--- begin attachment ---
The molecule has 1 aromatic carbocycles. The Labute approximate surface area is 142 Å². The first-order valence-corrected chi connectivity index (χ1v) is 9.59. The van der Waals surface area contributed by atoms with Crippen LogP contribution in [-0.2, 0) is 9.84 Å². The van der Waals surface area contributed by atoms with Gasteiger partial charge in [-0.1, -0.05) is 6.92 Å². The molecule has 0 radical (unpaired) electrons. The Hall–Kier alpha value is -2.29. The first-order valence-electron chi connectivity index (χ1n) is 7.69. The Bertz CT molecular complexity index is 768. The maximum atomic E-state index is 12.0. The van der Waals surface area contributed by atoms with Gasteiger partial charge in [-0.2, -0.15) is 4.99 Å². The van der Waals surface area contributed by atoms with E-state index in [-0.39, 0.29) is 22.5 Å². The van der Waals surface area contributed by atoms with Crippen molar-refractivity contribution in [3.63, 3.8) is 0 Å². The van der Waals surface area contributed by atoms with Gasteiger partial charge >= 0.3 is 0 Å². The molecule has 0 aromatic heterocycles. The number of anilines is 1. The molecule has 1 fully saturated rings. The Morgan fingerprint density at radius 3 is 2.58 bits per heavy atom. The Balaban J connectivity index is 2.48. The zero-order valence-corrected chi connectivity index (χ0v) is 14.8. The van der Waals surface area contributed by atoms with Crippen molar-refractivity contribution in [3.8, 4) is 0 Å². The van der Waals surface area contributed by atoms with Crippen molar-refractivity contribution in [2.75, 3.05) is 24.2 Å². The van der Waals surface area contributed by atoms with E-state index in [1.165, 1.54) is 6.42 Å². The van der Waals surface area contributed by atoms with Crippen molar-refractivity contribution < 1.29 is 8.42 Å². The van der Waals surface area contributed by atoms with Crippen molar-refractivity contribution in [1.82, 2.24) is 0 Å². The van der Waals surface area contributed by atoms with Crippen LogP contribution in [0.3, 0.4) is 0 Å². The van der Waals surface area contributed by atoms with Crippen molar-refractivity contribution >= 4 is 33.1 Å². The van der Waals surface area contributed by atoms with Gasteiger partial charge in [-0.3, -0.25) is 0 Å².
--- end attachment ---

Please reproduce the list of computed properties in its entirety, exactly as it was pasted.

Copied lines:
The molecule has 1 aromatic carbocycles. The Labute approximate surface area is 142 Å². The first-order valence-corrected chi connectivity index (χ1v) is 9.59. The van der Waals surface area contributed by atoms with Crippen LogP contribution in [-0.2, 0) is 9.84 Å². The van der Waals surface area contributed by atoms with Gasteiger partial charge in [-0.1, -0.05) is 6.92 Å². The molecule has 0 radical (unpaired) electrons. The Hall–Kier alpha value is -2.29. The first-order valence-electron chi connectivity index (χ1n) is 7.69. The Bertz CT molecular complexity index is 768. The maximum atomic E-state index is 12.0. The van der Waals surface area contributed by atoms with Gasteiger partial charge in [-0.2, -0.15) is 4.99 Å². The van der Waals surface area contributed by atoms with E-state index in [-0.39, 0.29) is 22.5 Å². The van der Waals surface area contributed by atoms with Crippen molar-refractivity contribution in [3.63, 3.8) is 0 Å². The van der Waals surface area contributed by atoms with Gasteiger partial charge >= 0.3 is 0 Å². The molecule has 0 aromatic heterocycles. The number of anilines is 1. The molecule has 1 fully saturated rings. The Morgan fingerprint density at radius 3 is 2.58 bits per heavy atom. The Balaban J connectivity index is 2.48. The zero-order valence-corrected chi connectivity index (χ0v) is 14.8. The van der Waals surface area contributed by atoms with Crippen molar-refractivity contribution in [3.8, 4) is 0 Å². The van der Waals surface area contributed by atoms with Crippen molar-refractivity contribution in [2.75, 3.05) is 24.2 Å². The van der Waals surface area contributed by atoms with E-state index in [1.165, 1.54) is 6.42 Å². The van der Waals surface area contributed by atoms with Crippen molar-refractivity contribution < 1.29 is 8.42 Å². The van der Waals surface area contributed by atoms with Crippen molar-refractivity contribution in [1.82, 2.24) is 0 Å². The van der Waals surface area contributed by atoms with Crippen LogP contribution in [0.3, 0.4) is 0 Å². The van der Waals surface area contributed by atoms with Crippen molar-refractivity contribution >= 4 is 33.1 Å². The van der Waals surface area contributed by atoms with Gasteiger partial charge in [-0.3, -0.25) is 0 Å².